SpaceX's biggest competitor is a company you've never heard of
SpaceX's biggest competitor isn't in the US, which is probably why you've never heard of them. They're a French-based company called Arianespace.
They specialize in the production, operation, and sale of rockets, like their Ariane 5 rocket — their most powerful launch vehicle — shown in the image to the right.
Even though you might be unfamiliar with this space company, they have been launching rockets into space for over 30 years — long before Elon Musk founded his private space company SpaceX in 2002.
When it was founded in 1980 (when Musk was just 9 years old), Arianespace became the world's first commercial provider of launch vehicles to help boost satellites into orbit.
Arianespace has dominated the market for launch vehicles until only recently. In 2004, for example, they held over 50% of the world market.
Today, Arianespace has three different launch vehicles, the most powerful of which is their Ariane 5. In comparison, SpaceX has two launch vehicles: the Falcon 1 and Falcon 9.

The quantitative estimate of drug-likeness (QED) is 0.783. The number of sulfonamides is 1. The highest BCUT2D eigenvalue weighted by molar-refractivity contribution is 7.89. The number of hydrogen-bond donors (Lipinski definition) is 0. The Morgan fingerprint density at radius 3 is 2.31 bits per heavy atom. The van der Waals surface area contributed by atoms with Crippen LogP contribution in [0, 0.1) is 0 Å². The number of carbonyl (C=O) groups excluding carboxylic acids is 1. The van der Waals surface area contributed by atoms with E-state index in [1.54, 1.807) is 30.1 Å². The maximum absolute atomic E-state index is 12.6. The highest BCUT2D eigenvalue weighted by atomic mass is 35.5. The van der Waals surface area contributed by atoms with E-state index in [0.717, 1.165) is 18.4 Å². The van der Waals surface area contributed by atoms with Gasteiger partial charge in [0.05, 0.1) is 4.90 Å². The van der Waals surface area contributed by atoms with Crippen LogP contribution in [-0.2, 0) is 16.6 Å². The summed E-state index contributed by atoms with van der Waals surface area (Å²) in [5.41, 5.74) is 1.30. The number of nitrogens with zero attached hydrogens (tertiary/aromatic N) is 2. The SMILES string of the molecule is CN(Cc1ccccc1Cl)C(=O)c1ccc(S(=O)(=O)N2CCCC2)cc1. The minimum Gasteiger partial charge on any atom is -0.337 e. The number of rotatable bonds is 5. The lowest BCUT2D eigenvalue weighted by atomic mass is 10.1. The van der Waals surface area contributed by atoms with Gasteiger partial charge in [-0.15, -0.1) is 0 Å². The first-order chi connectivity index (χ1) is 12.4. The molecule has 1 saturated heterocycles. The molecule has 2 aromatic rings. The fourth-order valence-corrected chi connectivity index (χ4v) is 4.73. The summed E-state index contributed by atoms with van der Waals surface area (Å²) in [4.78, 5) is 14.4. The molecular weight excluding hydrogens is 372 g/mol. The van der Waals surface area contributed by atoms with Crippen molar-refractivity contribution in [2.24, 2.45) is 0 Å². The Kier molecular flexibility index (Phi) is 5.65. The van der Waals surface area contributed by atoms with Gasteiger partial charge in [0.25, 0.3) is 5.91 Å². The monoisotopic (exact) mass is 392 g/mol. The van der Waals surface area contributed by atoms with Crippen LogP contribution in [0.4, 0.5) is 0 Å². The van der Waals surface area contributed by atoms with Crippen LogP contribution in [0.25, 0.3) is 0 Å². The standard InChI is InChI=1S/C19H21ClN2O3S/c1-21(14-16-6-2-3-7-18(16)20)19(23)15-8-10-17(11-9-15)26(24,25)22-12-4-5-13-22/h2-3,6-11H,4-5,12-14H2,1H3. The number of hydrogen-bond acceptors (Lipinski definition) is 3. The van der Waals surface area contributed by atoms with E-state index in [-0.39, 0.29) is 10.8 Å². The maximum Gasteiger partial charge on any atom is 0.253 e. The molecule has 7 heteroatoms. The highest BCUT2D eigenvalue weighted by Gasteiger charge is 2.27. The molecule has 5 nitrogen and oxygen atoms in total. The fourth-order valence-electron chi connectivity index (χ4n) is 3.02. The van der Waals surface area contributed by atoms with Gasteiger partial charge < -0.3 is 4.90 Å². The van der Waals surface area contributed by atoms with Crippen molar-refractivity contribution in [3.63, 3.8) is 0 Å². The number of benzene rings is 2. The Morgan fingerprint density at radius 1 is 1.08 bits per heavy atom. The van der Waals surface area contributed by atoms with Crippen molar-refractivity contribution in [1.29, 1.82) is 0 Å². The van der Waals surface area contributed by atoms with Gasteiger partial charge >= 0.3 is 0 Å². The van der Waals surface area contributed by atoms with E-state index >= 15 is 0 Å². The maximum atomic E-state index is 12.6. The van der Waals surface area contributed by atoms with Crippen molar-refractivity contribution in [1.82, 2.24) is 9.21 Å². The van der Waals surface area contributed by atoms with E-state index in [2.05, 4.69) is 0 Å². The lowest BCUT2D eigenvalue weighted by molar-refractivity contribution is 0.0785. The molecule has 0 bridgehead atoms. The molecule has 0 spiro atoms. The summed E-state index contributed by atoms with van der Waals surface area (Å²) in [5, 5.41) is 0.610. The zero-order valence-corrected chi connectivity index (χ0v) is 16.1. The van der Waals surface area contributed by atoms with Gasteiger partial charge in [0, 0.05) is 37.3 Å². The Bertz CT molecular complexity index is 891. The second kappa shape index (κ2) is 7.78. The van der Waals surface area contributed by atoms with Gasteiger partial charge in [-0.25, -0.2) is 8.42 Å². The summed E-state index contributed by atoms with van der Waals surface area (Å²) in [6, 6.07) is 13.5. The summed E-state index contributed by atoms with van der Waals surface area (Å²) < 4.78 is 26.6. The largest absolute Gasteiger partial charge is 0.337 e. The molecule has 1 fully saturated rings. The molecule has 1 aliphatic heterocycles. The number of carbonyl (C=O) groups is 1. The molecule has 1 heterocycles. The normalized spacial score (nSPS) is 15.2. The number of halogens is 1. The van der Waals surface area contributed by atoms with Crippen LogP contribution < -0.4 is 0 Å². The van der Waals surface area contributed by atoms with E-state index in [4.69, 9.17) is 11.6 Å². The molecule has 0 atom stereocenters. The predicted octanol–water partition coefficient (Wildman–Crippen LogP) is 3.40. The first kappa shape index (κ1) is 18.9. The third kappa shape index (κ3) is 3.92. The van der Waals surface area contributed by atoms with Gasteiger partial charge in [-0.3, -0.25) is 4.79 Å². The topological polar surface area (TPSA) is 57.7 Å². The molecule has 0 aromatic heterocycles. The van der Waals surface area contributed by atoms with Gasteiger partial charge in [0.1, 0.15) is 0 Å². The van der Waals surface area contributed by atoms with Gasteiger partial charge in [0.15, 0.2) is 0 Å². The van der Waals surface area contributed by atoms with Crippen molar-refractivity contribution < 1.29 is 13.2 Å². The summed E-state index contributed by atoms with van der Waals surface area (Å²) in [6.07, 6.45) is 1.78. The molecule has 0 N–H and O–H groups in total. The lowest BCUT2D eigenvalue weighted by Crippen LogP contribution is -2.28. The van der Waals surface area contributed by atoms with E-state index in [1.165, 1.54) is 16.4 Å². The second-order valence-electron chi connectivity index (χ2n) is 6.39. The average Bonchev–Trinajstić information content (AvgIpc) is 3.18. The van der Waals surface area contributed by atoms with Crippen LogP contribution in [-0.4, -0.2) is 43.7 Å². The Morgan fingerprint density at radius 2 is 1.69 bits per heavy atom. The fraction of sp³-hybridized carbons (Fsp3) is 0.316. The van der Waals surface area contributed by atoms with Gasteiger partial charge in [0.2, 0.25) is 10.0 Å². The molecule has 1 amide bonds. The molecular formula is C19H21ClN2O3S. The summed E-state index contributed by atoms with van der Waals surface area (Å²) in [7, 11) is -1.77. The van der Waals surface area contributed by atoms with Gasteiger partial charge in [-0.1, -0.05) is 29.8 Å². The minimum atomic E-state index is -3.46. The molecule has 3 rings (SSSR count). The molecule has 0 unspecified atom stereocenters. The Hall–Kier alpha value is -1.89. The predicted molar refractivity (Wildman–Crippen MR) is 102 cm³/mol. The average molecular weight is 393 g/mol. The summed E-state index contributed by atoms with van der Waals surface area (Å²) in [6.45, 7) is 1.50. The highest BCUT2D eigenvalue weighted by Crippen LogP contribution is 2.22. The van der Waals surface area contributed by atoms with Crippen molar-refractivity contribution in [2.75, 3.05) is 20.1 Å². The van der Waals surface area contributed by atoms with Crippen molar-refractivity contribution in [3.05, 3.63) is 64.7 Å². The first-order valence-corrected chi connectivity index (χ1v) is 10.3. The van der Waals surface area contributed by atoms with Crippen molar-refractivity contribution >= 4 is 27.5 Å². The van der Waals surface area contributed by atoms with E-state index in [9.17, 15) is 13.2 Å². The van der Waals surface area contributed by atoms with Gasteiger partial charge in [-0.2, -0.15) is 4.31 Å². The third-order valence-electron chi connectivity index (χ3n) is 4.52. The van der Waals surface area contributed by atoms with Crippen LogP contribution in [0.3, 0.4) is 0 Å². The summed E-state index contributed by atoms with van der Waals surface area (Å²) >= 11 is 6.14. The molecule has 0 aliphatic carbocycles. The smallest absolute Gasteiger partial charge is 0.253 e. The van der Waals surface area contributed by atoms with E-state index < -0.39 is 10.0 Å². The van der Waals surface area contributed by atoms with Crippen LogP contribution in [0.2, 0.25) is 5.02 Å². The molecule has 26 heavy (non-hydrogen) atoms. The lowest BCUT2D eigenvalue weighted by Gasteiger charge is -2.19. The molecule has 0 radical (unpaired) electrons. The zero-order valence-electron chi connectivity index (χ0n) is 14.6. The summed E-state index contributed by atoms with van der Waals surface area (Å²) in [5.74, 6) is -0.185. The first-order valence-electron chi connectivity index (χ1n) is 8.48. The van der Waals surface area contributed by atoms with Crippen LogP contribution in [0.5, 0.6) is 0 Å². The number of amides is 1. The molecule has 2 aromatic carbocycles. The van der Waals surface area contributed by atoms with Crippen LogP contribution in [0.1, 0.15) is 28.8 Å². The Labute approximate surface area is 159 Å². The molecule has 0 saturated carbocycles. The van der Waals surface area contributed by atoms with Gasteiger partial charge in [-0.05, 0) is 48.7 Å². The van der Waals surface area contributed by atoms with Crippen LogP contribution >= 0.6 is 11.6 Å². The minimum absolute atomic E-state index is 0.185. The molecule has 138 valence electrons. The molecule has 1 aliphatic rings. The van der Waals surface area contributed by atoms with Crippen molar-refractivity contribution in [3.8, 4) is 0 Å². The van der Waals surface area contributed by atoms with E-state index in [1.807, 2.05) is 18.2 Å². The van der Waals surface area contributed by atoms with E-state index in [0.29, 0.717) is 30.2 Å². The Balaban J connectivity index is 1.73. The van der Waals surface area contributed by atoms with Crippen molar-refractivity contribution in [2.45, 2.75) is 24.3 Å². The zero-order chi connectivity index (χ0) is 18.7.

The Ariane 5 can carry a payload of 44,000 pounds into low-earth orbit — where the International Space Station orbits — while the latest Falcon 9 version can carry a little over half that at 28,000 pounds. But the Falcon 9 has an advantage: it's much cheaper.
In 2013 SpaceX’s Falcon 9 rocket was the cheapest launch vehicle on the market. You could buy one for just $56.5 million. The Ariane 5, by comparison, cost a hefty $200 million, according to Spaceflight 101.
Is the company making a comeback?
For example, in June of last year, Arianespace teamed up with Airbus Group and French engine maker Safran to “propose a new family of competitive, versatile and efficient space launchers,” the two companies announced.
Arianespace also said that they would offer more flexible prices for some of their future launches. Since 2015, the company has successfully launched two payloads into space while SpaceX has launched four.
Right now, SpaceX is still leading the way in commercial spaceflight with lower costs and a higher number of 2015 launches, but it will have to stay on its toes if it wants to compete with the well-accomplished, experienced Arianespace.
Game-changing reusable rockets
Right now, they're attempting to do this by landing the first stage of their Falcon 9 rockets on a floating platform, shown in the image above. So far, the first two landing attempts made this year have been unsuccessful.
As of this January, Arianespace has not designed any of their rockets for reuse.
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